It’s just too hot to write
It has been too hot to write a column, but here we go again after some 75-plus years!
What are we saying? If my math is correct, it has been 76 years that we have been typing some kind of a column for the newspaper here and even over in Delaware. I started it at the age of 15. I was a junior in high school and went into Glenn James, then editor of the paper, and said he had all these ladies writing community news from every town in the county, but needed a teenage column. No, he said, I don’t have money for another column. I said, that’s OK, I’ll do it for free. So we started “Dots and Dashes by Dan” for a couple of years.
When Uncle Sam drafted me out of college, I was fortunate enough to get into public relations at Camp Lee, Va., the largest quartermaster camp in the nation, some 40,000 troops. We had a large PR office and did daily news releases for the press, plus our own weekly called The Lee Traveler, named after General Lee’s horse.
Besides my work at the office, they allowed me to write a weekly column for the Record-Observer that I named “This Army Life.” After a while, I was receiving V-Mail (that was the type of mail the PO dept. allowed soldiers to use free of charge during the war) from local guys all over the world because the Record-Observer was sending the paper free to them when the family would give the soldier’s address to the paper.
When I was discharged, I still had a job at the Record-Observer and continued my column, calling it “This Wonderful Life,” but changing it later to “Lookin’ Around,” using my glasses as a logo in the heading. When I went with the Delaware State News in Dover as associate editor later, I wrote a column for the daily called “The Marylander,” since we had an edition of the paper that was sent over here on the Maryland side of the Delmarva Peninsula.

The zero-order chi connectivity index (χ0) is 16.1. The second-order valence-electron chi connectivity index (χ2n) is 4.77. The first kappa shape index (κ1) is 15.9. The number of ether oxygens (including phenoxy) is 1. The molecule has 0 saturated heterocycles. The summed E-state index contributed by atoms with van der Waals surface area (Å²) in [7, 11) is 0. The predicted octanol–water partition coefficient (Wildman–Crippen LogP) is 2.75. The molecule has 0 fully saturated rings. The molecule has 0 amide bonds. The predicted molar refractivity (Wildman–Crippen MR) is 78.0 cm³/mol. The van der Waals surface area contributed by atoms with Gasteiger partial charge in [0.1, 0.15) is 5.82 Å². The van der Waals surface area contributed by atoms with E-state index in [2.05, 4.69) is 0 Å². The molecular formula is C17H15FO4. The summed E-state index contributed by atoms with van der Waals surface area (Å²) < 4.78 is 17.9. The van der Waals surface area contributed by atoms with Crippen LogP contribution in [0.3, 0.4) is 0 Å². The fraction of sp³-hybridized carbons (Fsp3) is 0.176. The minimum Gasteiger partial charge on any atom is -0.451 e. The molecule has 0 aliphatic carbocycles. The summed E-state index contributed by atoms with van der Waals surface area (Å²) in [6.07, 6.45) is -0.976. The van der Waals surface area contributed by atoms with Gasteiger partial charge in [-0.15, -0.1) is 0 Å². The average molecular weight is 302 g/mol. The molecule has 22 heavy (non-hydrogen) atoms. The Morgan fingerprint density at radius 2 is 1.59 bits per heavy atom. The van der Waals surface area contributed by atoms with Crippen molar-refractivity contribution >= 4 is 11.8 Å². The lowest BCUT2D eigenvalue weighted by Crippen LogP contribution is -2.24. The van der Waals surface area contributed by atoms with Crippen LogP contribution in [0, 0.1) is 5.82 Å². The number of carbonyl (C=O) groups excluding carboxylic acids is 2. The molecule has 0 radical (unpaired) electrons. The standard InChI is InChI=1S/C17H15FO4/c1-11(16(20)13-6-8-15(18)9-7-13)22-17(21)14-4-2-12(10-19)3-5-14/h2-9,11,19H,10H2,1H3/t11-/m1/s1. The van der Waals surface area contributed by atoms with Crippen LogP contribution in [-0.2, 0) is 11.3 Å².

After returning to Centreville and another job with the Record-Observer, I finally decided it was time to retire from daily work, but Janice Colvin, the editor then, wanted me to continue the column, so we did and it is still coming at you on a weekly basis. As long as folks tell me they enjoy reading it, I will keep on keepin’ on, as my dad used to say!
JOIN THE PLAN
Did you receive a note from the Goodwill Fire Company regarding the company’s ambulance plan? It is a good deal for the entire family living in the same house at $50 a year. I am not sure what the regular charge is for an emergency run to the hospital in the ambulance, but it is a heckuva lot more than $50.
Also, we could use a few more volunteer drivers or care providers. If you think you can help, call 410-758-1422. You will have to leave a message, so someone will return your call. I’m the senior member of the company now at 70 years of service, so I hope more of my reader-friends who are not members will consider this idea.
ANYONE WANT A CALENDAR?
Those beautiful 2017 calendars are arriving in the mail, even if you don’t ask for them.
I’m sure my reader-friends get them as we do. So far, we have received six: two came from SPCA, and one each from the Humane Society of the U.S., the World Wildlife Fund, the National Wildlife Federation and Best Friends. All of them are beautiful views or great shots of animals. Of course, they all want money for their calendars.
I’m not sure how many more we will get, but I think we got a dozen last year. If anyone would like a calendar, let me know.
TALK TO THE FARMER
Let my good newspaper buddy, George Delaplaine, up Frederick way, take over the rest of the column as he writes a monthly newsletter to his friends and included this piece for August: Good Eatin’ Ahead American agricultural production of grains, meat and milk has been increasing over the past several years and is sending prices for a good many products to their lowest levels in years.
With a short shelf life, milk has been converted to cheese, and cheddar particularly can be kept frozen for years. While Americans eat 36 pounds of cheese a year, there is enough in cold storage for everyone to eat an extra three pounds to consume the surplus.
America’s dairy farmers are expected to produce 21.4 billion pounds of milk this year, the most in history. The drop in dair y prices this year poses a new test for the industry, which since the 2012 Farm Bill, hasn’t had the cushion of U.S. government stockpiling products to support prices.
The excess supply should mean relief for shoppers. Retail prices for cheese were down 4.3 percent in April from a year earlier, according to market research from IIRI. USDA projects consumer beef prices to fall as much as 2 percent while pork prices could decline by 0.5 percent.
Next we’ll have to concentrate on exercise to work off all the extra weight.